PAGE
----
Objective: This study aimed to assess the impact of physicians' gender, work experience, and training on hospitalization among children visiting a pediatric emergency department (ED).
Methods: This retrospective cohort study used the computerized database of a tertiary care pediatric ED staffed by pediatric emergency physicians, general pediatricians, and general emergency physicians. Participants were all children evaluated in the ED between April 1, 2008, and March 31, 2009. The primary outcome was hospitalization, and secondary outcome was unscheduled return in the 48 hours after discharge from the ED. Determinants of outcomes were physician's gender, experience, and specialty training. Multivariate logistic regression was used to evaluate associations between physicians' characteristics and the risk of admission, adjusting for referral status, triage level, chief complaints, and other potential risk factors.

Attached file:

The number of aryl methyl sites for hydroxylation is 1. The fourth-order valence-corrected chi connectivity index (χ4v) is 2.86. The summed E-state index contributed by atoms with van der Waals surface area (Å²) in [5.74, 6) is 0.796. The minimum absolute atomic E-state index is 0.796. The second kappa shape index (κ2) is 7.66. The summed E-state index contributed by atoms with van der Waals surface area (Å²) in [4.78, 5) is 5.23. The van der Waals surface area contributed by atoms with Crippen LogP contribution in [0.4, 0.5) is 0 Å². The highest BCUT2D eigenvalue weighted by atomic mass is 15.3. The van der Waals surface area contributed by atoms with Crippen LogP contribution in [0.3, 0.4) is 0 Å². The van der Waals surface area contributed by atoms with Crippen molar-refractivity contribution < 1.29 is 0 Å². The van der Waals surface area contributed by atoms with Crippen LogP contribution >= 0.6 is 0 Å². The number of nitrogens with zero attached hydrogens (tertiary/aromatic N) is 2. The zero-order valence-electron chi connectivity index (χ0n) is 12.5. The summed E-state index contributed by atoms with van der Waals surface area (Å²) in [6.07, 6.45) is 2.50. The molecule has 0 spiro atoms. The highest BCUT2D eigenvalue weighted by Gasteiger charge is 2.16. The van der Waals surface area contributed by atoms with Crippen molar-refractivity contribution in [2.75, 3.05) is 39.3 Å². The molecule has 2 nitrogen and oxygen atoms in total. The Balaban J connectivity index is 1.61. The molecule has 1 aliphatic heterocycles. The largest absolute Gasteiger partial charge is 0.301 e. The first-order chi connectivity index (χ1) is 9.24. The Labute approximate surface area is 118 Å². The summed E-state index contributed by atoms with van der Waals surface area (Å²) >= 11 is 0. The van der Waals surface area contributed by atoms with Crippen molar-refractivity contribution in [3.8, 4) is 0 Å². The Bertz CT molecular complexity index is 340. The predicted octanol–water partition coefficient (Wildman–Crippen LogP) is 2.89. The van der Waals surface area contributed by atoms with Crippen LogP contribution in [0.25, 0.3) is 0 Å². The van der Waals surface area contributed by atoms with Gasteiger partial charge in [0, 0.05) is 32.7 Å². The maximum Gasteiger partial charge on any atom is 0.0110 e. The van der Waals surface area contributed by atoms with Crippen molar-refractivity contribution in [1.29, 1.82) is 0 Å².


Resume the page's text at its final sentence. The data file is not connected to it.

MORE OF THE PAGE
Results: Forty-five physicians evaluated 49,146 patients during the study period. Physicians' individual admission and return rates varied from 1% to 24% and 0% to 11%, respectively. On multiple logistic regression, physician's gender was not a predictor of admission but the physician's years of experience was slightly associated with both admission rates and unscheduled return visits. As a group, pediatric emergency physicians demonstrated a lower admission rate than physicians trained in general pediatric or general emergency medicine.
Conclusions: Individual physician's admissions proportions vary widely. Providers' experience and specialization in pediatric emergency medicine are weak predictors of admission, whereas gender was not associated.